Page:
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What is the dress code for the state union funeral?

Royal families, world leaders and friends of the Queen have begun their travels from across the globe, and will gather in London on Monday for the late Queen Elizabeth II’s state funeral.

The sombre event marks the first royal state funeral since 1952, which was for the Queen’s father King George VI. The last took place in 1965, when one was held for Winston Churchill.

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Joining the British Royal family in paying their respects will be a host of international guests set to jet in for what is expected to be the largest ceremonial procession in UK. King Felipe and Queen Letizia of Spain will join Emperor Naruhito and Empress Masako of Japan alongside other royals from across Europe representing the likes of Monaco, Denmark, Norway Greece, the Netherlands and Sweden.

Heads of state, from Joe Biden to New Zealand’s prime minister Jacinda Ardern and French president Emmanuel Macron will join the UK’s own host of former prime ministers who have confirmed their attendance. They will be joined by recipients of the Victoria Cross or George Cross, who are also invited.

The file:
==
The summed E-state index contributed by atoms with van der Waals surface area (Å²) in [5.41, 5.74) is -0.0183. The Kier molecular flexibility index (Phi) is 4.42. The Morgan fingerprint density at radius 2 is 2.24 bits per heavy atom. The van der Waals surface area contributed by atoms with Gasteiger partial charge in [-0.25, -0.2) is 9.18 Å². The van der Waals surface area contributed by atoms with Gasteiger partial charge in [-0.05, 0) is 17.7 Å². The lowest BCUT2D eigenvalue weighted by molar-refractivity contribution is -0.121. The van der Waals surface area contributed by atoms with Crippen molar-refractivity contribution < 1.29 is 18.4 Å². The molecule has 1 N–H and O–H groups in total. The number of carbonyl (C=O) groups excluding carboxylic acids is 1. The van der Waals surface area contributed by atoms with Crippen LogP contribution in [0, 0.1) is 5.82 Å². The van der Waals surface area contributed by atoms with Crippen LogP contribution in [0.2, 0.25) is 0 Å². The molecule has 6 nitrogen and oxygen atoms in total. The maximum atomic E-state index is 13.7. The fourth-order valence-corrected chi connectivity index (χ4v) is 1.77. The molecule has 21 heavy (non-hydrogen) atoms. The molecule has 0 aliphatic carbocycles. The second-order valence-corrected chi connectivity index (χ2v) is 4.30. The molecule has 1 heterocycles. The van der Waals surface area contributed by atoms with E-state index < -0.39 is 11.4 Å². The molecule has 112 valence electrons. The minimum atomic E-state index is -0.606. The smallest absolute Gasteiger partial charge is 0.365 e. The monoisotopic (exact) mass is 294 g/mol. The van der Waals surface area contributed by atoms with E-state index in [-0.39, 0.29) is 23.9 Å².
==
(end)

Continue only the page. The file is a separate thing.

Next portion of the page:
The funeral of Prince Philip, Duke of Edinburgh

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As is expected, there are dress codes in place and high expectations for all those attending to hit the correct sartorial tone.

Debretts, the 1769 founded publisher of etiquette and behaviour, has a dedicated section of the website detailing what is to be expected.

“Custom dictates the Royal Family adheres to a strict dress code at state funerals. An all black dress code is always respected,” it reads.

“Ladies wear black knee length dresses, or coats, black hats, and may also wear face-covering veils.” Catherine, the new Princess of Wales demonstrated the expected style with elegance at the funeral of Prince Philip, Duke of Edinburgh in April 2021.

The funeral of Prince Philip, Duke of Edinburgh

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“Traditionally, gentlemen wear military attire or, as was the case at the funeral of the Duke of Edinburgh, black mourning coats with medals.”

The latter has been a point of contention in regard to Prince Harry and Prince Andrew, who are both no longer working royals and therefore should not be permitted to attend in military dress.

An exception has been made for The Duke of York, however, who has been cleared to wear military uniform at the lying-in-state vigil as a “special mark of respect.” The Duke of Sussex has not, and will wear civilian dress.  

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